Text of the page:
My parents, both from the same country, met here doing volunteer work in our community. My mom came here first at 18 with her 10-year-old brother. He washed dishes while she worked in a mail room. There were many days when they had to decide between buying food and paying the bills. Eventually they both saved enough to pay for their own education and worked hard.
My father and uncle left on their own and the first in their family to immigrate to Canada. They say that first winter was brutal but that was nothing compared to finding a job back then. My uncle always told us this story of how he walked the entire Bloor subway line, stopping at every stop from Kipling all the way to Kennedy handing out resumes. He was an engineer back home and didn’t even get an interview. But he and my dad didn’t give up. They worked hard, volunteered, made as many connections as they could and eventually found jobs.
When we were growing up, we didn’t have a lot. My parents drove beat up old cars, we had hand me down furniture and barely took vacations. They put a second mortgage on the house to send my brother and I to private school.
And like many immigrant parents, they wanted to immerse us in the “Canadian experience.” We were registered in every extra-curricular activity you could image, especially the winter sports. Unfortunately, as my brother likes to point out, my father thought figure skating was a prerequisite to hockey so we both are pretty good at toe jumps. He never did make it to hockey.
My parents also taught us about what it really means to be Canadian – giving back. We were always told, “If you can help someone or an organization, you don’t say no to a volunteer opportunity.” In fact, I met my husband volunteering and volunteering at a community television station is how I got my start in journalism.
We were also taught about the importance of democracy, having a voice and speaking out for others.
My parents sacrifices paid off. My brother, also a journalist, is in the U.S. and graduated with a PhD from Harvard. I still pinch myself before every newscast because I can’t believe how lucky I am to be living my dream – anchoring and reporting for Global News in the best city in the world and in my hometown.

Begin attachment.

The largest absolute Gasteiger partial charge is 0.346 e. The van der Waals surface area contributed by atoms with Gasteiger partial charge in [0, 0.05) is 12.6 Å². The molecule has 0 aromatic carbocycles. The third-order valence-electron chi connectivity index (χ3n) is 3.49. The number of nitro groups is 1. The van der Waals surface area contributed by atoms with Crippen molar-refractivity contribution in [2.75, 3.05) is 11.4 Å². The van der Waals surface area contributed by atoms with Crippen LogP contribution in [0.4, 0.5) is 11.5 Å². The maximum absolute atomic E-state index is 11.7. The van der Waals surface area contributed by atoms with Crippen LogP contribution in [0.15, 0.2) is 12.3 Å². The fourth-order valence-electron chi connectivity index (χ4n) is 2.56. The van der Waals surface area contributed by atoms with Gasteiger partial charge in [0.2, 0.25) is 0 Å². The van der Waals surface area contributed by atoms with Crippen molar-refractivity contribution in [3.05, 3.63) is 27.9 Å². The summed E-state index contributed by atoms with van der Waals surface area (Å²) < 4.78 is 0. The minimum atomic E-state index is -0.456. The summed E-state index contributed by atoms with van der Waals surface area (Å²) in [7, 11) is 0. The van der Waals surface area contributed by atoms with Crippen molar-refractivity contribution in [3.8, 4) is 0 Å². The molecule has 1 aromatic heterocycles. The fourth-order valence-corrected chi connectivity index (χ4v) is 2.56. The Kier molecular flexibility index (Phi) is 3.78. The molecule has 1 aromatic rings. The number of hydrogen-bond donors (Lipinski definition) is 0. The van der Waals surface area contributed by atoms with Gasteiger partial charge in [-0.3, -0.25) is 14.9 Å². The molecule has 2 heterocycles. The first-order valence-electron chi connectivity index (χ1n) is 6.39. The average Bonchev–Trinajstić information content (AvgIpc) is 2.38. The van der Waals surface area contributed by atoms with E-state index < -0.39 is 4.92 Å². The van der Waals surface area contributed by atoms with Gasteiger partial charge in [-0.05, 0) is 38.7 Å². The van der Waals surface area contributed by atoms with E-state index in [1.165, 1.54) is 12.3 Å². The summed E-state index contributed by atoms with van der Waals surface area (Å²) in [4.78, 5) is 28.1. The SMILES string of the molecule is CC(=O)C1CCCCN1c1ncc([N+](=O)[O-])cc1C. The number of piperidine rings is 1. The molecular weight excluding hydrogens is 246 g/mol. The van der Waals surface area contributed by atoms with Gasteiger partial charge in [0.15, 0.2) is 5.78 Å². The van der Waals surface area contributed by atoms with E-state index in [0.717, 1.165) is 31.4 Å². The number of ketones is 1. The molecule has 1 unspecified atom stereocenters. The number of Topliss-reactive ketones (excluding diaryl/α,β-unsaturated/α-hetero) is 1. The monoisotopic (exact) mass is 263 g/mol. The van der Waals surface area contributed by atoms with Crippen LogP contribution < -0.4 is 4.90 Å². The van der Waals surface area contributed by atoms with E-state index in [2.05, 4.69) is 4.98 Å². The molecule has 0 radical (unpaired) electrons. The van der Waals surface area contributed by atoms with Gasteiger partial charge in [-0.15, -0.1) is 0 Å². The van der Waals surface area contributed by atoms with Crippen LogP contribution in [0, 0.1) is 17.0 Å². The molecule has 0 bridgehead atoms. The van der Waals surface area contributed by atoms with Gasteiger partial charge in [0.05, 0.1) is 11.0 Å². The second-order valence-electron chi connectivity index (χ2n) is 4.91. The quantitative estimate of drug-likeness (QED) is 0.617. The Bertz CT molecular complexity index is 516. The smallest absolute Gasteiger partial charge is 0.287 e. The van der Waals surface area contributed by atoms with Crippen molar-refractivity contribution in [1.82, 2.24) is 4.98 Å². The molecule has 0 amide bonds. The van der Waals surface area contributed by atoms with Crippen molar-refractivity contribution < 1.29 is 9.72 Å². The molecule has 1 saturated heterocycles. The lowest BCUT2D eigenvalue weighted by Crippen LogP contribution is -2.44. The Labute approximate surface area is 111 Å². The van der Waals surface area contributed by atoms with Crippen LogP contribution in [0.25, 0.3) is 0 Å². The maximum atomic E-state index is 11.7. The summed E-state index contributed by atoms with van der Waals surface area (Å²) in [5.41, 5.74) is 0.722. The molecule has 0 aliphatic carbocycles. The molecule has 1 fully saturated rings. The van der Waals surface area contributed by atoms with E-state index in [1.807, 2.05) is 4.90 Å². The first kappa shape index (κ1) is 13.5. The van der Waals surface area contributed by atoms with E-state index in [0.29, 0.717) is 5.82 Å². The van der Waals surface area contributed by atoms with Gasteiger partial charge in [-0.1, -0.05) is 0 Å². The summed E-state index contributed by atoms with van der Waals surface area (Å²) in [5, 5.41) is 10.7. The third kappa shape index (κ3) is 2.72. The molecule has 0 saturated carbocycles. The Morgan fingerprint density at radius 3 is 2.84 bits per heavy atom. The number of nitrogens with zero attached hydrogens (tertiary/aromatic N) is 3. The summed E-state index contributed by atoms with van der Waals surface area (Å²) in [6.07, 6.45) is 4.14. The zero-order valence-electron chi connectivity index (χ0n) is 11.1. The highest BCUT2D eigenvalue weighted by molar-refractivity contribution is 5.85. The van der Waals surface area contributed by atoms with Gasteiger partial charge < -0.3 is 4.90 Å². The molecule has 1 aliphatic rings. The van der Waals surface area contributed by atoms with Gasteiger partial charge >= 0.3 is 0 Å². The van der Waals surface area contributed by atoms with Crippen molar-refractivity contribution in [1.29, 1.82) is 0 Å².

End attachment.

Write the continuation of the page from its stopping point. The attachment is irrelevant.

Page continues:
It’s all because we live in a country that values pluralism, sees diversity as strength and ambition as a way to re invest in Canada.
I was asked to give you some advice today. But I think you’d be better served getting that guidance from my parents. I asked them what they would tell themselves so many years ago.
I’m going to read part of what my mom wrote to me.
“As first-time immigrants, we thought we knew everything and would teach our kids our traditions, culture and way of life. Little did we know that our children adapted faster than us and learned the Canadian education system, language and culture.
One piece of advice from an immigrant who has been here for 45 years, please do not think that our culture that we brought from back home is the only one that is correct. Also give time and listen to your children, their teachers and their counsellors at school to be able to realize how, and what, our children have adapted for their environment outside the home.
Talk to your children, keep the lines of communication open – a two-way system – hear them and let them hear your stories. This way you will be able to create a merged value system, and that is what makes Canada work.”
I want to thank you for choosing Canada. We are all better off for having you here.
We may not share the same the past, but we do share the same goal for our future – to keep Canada the tolerant, progressive, welcoming and unique nation she is.
Each of you has so much to be proud of. We are humbled by your strength, your sacrifice and honoured by your decision to make Canada your permanent home.
© 2017 Global News, a division of Corus Entertainment Inc.